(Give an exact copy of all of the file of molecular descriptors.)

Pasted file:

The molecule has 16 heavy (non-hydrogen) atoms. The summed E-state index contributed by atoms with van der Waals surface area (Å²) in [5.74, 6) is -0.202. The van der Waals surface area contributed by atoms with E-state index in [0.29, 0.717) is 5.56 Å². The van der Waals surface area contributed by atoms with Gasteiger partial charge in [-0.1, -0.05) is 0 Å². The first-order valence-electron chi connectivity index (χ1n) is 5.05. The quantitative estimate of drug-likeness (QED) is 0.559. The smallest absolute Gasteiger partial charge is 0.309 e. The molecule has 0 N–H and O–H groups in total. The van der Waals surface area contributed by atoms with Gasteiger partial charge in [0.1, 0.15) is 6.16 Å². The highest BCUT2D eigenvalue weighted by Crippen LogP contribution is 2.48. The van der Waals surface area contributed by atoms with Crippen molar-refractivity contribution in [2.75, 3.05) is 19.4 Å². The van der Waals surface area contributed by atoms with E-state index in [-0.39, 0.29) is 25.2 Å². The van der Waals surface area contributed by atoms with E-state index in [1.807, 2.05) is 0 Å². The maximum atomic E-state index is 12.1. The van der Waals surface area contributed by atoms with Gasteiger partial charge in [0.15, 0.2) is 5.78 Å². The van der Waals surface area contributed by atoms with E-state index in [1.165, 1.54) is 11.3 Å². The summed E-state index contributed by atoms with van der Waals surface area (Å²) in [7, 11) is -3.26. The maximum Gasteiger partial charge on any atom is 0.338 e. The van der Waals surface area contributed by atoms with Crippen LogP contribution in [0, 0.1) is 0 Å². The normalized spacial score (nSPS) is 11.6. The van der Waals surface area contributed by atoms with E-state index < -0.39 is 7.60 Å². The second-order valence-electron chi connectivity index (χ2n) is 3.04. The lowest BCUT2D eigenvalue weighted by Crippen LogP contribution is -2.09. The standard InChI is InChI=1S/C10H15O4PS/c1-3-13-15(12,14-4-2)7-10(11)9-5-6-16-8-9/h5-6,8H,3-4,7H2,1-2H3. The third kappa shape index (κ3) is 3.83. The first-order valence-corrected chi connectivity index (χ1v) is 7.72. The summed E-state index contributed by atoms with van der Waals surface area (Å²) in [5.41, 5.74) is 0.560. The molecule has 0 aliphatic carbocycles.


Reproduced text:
The molecule has 16 heavy (non-hydrogen) atoms. The summed E-state index contributed by atoms with van der Waals surface area (Å²) in [5.74, 6) is -0.202. The van der Waals surface area contributed by atoms with E-state index in [0.29, 0.717) is 5.56 Å². The van der Waals surface area contributed by atoms with Gasteiger partial charge in [-0.1, -0.05) is 0 Å². The first-order valence-electron chi connectivity index (χ1n) is 5.05. The quantitative estimate of drug-likeness (QED) is 0.559. The smallest absolute Gasteiger partial charge is 0.309 e. The molecule has 0 N–H and O–H groups in total. The van der Waals surface area contributed by atoms with Gasteiger partial charge in [0.1, 0.15) is 6.16 Å². The highest BCUT2D eigenvalue weighted by Crippen LogP contribution is 2.48. The van der Waals surface area contributed by atoms with Crippen molar-refractivity contribution in [2.75, 3.05) is 19.4 Å². The van der Waals surface area contributed by atoms with E-state index in [-0.39, 0.29) is 25.2 Å². The van der Waals surface area contributed by atoms with E-state index in [1.807, 2.05) is 0 Å². The maximum atomic E-state index is 12.1. The van der Waals surface area contributed by atoms with Gasteiger partial charge in [0.15, 0.2) is 5.78 Å². The van der Waals surface area contributed by atoms with E-state index in [1.165, 1.54) is 11.3 Å². The summed E-state index contributed by atoms with van der Waals surface area (Å²) in [7, 11) is -3.26. The maximum Gasteiger partial charge on any atom is 0.338 e. The van der Waals surface area contributed by atoms with Crippen LogP contribution in [0, 0.1) is 0 Å². The normalized spacial score (nSPS) is 11.6. The van der Waals surface area contributed by atoms with E-state index < -0.39 is 7.60 Å². The second-order valence-electron chi connectivity index (χ2n) is 3.04. The lowest BCUT2D eigenvalue weighted by Crippen LogP contribution is -2.09. The standard InChI is InChI=1S/C10H15O4PS/c1-3-13-15(12,14-4-2)7-10(11)9-5-6-16-8-9/h5-6,8H,3-4,7H2,1-2H3. The third kappa shape index (κ3) is 3.83. The first-order valence-corrected chi connectivity index (χ1v) is 7.72. The summed E-state index contributed by atoms with van der Waals surface area (Å²) in [5.41, 5.74) is 0.560. The molecule has 0 aliphatic carbocycles.